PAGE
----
Disease features and outcomes among US lupus patients of Hispanic origin and their Mestizo counterpart in Latina America
© Ugarte-Gil et al.; licensee BioMed Central Ltd. 2014
Published: 18 September 2014
Systemic lupus erythematosus (SLE) US Hispanic patients with a large Amerindian ancestral background have been found to have poor outcomes. Similar observations have been made in the mixed population of Latin America. We are now comparing and contrasting selected sociodemographic and clinical features and outcomes of lupus patients from these two groups.
SLE US Hispanic patients (European and Amerindian ancestry) from the LUMINA cohort (Lupus in Minorities: Nature vs. Nurture) and Latin American Mestizo patients from the GLADEL cohort (Grupo LatinoAmericano De Estudio de Lupus (Latin American Group for the Study of Lupus)) constitute the study population. Only patients who fulfilled four of the 1997 ACR criteria were included. Diagnosis time was time to the fourth criterion. Demographic and clinical data from these patients were extracted. When the ascertainment method for a specific variable was different in both cohorts, this has been noted. All variables were then compared using descriptive statistical tests. Adjustment for disease duration was done when indicated using either a Poisson regression or logistic regression, as appropriate.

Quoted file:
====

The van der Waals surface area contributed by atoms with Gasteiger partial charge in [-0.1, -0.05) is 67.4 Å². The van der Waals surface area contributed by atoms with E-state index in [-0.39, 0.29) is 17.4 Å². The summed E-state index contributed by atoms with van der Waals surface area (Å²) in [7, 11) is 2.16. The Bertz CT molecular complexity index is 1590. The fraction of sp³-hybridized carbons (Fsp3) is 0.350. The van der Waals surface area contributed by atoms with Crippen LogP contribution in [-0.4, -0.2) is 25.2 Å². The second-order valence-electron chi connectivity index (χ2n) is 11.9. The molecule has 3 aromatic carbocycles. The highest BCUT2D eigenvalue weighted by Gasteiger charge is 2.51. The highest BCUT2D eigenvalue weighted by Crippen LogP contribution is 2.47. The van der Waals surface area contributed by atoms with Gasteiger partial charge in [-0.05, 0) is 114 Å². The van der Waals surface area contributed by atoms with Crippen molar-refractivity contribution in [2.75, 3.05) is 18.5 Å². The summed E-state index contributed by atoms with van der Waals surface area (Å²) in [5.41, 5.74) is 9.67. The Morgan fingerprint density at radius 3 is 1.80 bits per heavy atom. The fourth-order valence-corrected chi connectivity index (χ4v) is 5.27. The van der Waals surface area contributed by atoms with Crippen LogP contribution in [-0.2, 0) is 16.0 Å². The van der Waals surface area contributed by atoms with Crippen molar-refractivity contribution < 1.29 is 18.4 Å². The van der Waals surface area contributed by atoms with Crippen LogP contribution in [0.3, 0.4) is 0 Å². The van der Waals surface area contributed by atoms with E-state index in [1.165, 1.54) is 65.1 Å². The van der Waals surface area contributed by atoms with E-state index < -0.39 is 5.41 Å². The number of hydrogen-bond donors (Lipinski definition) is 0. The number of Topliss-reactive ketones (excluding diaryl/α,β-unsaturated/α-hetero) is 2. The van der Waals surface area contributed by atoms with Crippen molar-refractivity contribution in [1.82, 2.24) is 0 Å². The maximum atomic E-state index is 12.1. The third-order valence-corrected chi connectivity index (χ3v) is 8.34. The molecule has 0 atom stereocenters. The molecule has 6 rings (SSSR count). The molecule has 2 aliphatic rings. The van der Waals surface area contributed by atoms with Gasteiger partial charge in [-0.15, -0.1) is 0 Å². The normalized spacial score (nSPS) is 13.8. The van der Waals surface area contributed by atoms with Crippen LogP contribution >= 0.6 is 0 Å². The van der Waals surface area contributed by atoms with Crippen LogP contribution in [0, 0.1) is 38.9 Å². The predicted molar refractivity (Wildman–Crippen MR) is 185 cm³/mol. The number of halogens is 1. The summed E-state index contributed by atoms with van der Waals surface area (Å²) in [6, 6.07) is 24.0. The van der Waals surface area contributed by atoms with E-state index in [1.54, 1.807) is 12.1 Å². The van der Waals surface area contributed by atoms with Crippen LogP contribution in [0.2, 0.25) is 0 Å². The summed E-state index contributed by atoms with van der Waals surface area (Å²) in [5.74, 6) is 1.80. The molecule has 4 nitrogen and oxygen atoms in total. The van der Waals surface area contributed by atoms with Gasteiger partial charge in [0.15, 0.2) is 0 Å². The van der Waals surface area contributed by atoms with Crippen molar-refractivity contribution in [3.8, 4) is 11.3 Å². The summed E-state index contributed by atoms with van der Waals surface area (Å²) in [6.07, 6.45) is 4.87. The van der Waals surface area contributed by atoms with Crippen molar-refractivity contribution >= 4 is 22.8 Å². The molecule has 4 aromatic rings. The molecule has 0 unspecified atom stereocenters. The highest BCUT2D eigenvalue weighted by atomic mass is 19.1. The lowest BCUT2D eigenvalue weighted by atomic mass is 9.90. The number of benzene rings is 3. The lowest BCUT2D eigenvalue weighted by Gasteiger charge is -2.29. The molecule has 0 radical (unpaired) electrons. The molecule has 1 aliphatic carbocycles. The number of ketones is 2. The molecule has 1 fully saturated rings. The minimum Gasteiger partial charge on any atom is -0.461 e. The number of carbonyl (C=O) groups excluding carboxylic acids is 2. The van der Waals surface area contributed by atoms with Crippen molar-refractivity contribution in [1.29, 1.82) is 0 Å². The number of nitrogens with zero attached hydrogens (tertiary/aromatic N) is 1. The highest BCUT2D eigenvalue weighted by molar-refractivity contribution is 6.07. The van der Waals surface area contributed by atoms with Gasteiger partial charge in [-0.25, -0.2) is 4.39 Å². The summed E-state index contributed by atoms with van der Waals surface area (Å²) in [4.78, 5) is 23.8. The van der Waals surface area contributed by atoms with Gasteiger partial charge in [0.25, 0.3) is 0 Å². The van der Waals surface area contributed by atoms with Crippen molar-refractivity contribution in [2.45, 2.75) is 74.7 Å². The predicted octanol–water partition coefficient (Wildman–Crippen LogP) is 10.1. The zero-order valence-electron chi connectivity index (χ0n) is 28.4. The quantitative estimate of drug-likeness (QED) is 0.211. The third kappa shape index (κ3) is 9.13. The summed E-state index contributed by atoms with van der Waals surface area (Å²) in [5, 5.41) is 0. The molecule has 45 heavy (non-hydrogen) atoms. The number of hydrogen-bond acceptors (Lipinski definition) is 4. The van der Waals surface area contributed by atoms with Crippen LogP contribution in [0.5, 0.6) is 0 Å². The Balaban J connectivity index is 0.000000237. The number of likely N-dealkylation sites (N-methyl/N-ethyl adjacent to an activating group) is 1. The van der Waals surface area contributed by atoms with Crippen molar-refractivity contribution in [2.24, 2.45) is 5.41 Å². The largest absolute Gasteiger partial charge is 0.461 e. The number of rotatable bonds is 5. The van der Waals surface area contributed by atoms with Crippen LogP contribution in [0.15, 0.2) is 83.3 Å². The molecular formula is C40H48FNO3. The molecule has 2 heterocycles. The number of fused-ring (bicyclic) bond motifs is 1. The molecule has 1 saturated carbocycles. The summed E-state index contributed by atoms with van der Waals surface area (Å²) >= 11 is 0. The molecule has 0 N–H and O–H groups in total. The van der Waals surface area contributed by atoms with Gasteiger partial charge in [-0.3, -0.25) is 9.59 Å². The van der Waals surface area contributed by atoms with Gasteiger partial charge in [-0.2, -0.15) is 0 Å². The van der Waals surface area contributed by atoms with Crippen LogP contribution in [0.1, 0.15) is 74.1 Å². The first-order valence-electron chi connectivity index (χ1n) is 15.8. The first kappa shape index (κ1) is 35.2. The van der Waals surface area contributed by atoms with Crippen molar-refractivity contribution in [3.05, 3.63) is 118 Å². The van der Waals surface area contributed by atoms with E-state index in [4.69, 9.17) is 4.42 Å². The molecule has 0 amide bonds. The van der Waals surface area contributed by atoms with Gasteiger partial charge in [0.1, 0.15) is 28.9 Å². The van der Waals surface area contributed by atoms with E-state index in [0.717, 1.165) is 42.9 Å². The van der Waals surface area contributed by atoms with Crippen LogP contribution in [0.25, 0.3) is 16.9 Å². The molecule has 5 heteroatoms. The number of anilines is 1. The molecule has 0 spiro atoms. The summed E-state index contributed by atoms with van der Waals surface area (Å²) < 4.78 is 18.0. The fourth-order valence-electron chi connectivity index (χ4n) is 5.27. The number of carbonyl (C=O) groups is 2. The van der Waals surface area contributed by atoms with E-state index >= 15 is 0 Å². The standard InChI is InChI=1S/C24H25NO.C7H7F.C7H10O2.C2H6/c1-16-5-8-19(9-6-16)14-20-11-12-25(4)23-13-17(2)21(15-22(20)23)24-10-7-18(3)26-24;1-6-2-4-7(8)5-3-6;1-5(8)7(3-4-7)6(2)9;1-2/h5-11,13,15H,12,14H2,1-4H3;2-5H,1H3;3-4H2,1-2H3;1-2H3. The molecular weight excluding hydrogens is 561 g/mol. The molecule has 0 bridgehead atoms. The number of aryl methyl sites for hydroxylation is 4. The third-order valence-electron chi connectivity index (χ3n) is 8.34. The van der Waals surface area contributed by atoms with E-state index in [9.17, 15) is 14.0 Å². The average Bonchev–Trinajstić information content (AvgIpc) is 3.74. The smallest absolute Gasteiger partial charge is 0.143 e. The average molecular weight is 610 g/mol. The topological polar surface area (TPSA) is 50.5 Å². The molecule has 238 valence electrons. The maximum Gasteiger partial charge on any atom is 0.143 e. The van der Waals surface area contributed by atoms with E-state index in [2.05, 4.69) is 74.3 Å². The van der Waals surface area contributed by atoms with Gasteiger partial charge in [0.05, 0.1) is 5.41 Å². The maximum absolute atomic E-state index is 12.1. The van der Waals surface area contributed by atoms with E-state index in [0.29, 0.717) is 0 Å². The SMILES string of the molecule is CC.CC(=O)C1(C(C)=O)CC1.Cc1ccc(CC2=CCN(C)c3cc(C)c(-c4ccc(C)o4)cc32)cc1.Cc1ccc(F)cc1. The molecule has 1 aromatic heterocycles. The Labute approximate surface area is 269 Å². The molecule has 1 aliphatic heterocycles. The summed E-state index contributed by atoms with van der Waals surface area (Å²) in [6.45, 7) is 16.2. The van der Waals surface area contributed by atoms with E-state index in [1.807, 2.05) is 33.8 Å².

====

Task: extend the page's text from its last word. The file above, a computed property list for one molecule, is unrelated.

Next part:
Salient features of US Hispanic SLE patients from LUMINA and Latin America Mestizo patients from GLADEL (at diagnosis or at last visit)
LUMINA (n = 114)
GLADEL (n = 619)
Age, mean (SD)
Gender (female), n (%)
Disease duration (years), mean (SD)
Low SESa, n (%)
Health insurance, n (%)
Acute onset, n (%)
ACR criteria numberb, mean (SD)
Disease activity (moderate-high)c, n (%)
Renal disorder, n (%)
SDI score at last visitb, mean (SD)
Renal damage (per SDI, at last visit)d, n (%)
Deceasedd, n (%)
Patients in both cohorts exhibited active disease, with renal involvement and damage being frequent, and overall damage accruing rapidly; however, the US Hispanic patients exhibited a higher mortality. These two patient groups were also of low SES. These data suggest that these two populations share an underlying genetic background which coupled with a poor SES places them at increased risk for severe lupus with unfavorable short, intermediate and long-term outcomes. The less favorable mortality experience of the US Hispanics deserves to be further examined.
Thanks to LUMINA and GLADEL investigators on whose behalf this work is being presented.
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